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Word of the day: Regalia

Regalia

[rə-GAYL-yə]

Part of speech: noun

Origin: Latin, mid-16th century

1.The emblems or insignia of royalty, especially the crown, scepter, and other ornaments used at a coronation.

2.The distinctive clothing worn and ornaments carried at formal occasions as an indication of status.

Examples of regalia in a sentence

"The higher the military rank, the more regalia will be featured on formal dress."

"The collection of crown jewels is part of the queen’s regalia. "

About Regalia

This word stems from the medieval Latin meaning “royal privileges.” It originates from the neuter plural of “regalis,” meaning “regal.”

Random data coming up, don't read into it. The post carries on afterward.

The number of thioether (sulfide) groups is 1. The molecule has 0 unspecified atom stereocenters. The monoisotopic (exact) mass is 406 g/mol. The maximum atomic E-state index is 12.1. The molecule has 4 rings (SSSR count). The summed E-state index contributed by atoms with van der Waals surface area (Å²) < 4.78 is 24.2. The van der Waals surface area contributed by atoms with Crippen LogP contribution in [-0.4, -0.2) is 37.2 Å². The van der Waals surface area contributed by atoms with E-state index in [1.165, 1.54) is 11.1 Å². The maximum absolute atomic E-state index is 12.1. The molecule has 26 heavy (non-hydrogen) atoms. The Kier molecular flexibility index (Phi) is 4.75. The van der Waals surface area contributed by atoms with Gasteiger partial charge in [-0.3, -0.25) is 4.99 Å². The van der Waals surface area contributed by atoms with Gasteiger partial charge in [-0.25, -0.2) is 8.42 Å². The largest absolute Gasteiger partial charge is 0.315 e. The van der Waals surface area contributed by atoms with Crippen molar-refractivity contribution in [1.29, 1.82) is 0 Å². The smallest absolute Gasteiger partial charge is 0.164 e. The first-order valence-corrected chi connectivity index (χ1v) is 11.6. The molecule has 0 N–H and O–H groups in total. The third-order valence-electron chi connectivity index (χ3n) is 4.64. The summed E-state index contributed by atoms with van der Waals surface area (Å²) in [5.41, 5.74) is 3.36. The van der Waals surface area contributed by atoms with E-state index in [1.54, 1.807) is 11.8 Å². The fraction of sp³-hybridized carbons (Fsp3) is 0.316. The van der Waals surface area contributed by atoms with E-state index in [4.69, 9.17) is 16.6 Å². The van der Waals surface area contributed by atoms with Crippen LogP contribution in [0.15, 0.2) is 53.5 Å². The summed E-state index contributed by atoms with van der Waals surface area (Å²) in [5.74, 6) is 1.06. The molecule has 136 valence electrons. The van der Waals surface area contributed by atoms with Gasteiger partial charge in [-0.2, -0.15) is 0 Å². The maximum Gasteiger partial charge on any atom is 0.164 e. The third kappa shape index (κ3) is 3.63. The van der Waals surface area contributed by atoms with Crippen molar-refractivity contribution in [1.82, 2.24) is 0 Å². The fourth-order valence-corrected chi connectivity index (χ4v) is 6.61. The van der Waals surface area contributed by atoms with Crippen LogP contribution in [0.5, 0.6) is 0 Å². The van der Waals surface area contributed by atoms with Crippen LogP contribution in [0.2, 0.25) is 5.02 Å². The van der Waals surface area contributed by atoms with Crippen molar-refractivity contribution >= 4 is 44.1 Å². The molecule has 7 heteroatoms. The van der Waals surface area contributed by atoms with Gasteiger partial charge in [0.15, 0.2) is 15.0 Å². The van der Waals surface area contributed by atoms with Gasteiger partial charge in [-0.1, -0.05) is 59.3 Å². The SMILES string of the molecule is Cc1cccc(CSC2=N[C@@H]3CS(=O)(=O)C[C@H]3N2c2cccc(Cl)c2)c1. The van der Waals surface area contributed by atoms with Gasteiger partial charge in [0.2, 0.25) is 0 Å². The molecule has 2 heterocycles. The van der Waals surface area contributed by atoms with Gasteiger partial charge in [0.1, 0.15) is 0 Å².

Did you Know?

The word “regalia” traditionally applied to those with royal backgrounds, but in the Middle Ages, the definition started to broaden a bit. Academic regalia in graduation ceremonies — gowns, caps, hoods, and medals — is a tradition from that time when hooded gowns were necessary to keep the graduating students and educators warm.

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